BR: Listen, one of the reasons that I was so excited to commission Robert, and I'm so happy he said yes, and I'm so happy he wrote this, is this is what we want to be doing, new work that's Shakespearean in scale and scope and spirit. So often in this country new work is two to four actors in a play. It's a small story. So to create work that is epic, that is political, that's a large canvas, like the Shakespeare history plays that we do outdoors or other classics we do, that's what we should be doing as a classical theatre that's commissioning a lot of new work with a resident company of actors. I love the fact that Robert is now going to write Part Two with the actors that created Part One. Whoever ends up performing Part Two, of course, he's going to have these actors in his heart and in his head. And that's how the great classics of certainly Western dramatic literature were written. They were written for companies of actors in collaboration with companies of actors. There are so many things about depth of company and a playwright getting to know voices.

But you asked about challenges in approaching the play directorially. Certainly, a lot of the play takes place on the phone – you know, it's LBJ talking to people on the phone. So, sure, I have the: How dramatic is a phone conversation? And how can I bring variety to all these phone conversations? That was something that I definitely struggled with but was excited about, too. Robert had the great insight in terms of the witnesses. He wrote into the text the witnesses. [These are actors who sit onstage watching the action when they aren't directly involved in a scene.] It's just so theatrical. You've constantly got the tension between people whose characters could never hear what was going on sitting and listening. The interplay between black and white people, men and women, older and younger generations – the people witnessing have a different perspective than the characters as they're enacted in the middle of the arena, and I think that tension between 2012 and 1963-1964, is one of the things that makes it fascinating. Even though they're dressed in period clothing, you know that they're not the character watching, they're the actor watching, so it automatically brings up a lot about the tension between then and now in very provocative ways.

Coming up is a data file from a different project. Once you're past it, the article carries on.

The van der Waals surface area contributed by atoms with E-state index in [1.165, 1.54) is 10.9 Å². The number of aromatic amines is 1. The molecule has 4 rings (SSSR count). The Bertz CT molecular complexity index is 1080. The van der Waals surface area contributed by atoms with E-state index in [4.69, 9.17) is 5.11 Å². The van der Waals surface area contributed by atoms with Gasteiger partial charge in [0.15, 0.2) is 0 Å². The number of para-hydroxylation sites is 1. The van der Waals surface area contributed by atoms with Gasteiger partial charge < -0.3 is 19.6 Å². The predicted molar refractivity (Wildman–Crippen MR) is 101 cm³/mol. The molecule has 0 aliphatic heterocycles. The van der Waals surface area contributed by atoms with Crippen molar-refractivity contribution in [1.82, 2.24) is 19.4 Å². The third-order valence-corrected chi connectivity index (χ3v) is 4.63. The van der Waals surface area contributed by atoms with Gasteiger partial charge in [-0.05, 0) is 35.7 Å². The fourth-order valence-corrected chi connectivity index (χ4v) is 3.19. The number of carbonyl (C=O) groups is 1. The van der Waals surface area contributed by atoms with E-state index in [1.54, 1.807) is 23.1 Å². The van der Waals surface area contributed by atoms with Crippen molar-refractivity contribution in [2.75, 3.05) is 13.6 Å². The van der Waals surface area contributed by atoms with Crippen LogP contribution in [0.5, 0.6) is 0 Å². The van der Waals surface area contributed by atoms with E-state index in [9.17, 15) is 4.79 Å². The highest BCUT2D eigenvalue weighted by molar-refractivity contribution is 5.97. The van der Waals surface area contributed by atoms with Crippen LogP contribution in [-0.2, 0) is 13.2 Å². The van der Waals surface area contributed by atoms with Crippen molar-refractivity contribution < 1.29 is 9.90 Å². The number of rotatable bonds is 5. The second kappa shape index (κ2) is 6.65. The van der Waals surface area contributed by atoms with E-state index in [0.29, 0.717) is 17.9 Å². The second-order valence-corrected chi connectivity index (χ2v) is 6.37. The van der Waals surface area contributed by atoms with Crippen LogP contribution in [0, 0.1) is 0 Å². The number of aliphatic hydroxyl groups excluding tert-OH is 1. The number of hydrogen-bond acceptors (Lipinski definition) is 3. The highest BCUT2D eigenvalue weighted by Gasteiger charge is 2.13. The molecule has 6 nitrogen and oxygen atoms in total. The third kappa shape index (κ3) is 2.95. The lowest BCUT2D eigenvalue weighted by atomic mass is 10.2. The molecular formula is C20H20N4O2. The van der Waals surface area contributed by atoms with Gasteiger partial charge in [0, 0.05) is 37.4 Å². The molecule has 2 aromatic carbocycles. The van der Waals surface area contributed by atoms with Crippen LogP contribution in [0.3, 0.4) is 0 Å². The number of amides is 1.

AC: I know Robert had said that it was very important to him that this be done in an election year and he talked about it as a meditation on power and morality, so what makes this for you a play that's not only about the past but about the present and even the future?

BR: You know, I'm fairly well educated when it comes to history and politics. I'm not a huge history junkie, I knew a fair amount coming into this, and my perspective on where we sit in terms of party alliances and regional alliances and national politics has completely shifted because of working on this production. To me, the whole American Revolutions series and this piece in particular, it's about shedding light on how we got where we are, where we are now, but also where we might go. And to watch something like Johnson pushing through the civil rights legislation and how that shifted political alliances in terms of the South, to me it raises: What new things can happen, will happen, should happen, might happen that can create other balances in the future? People say, "Everything's always the same," and what I find so chilling and moving in this piece is how everything is the same and everything is completely different at the same time. So for me, not just as an artist but as a citizen, it provokes a lot of new possibilities in my thinking, frankly. To see just how things are both the same from a human point of view and very, very different on the political landscape.

AC: Why do you think that LBJ has not wound up as a dramatic character as either Nixon or Jack Kennedy?

BR: I think he was waiting for Robert Schenkkan to write his play.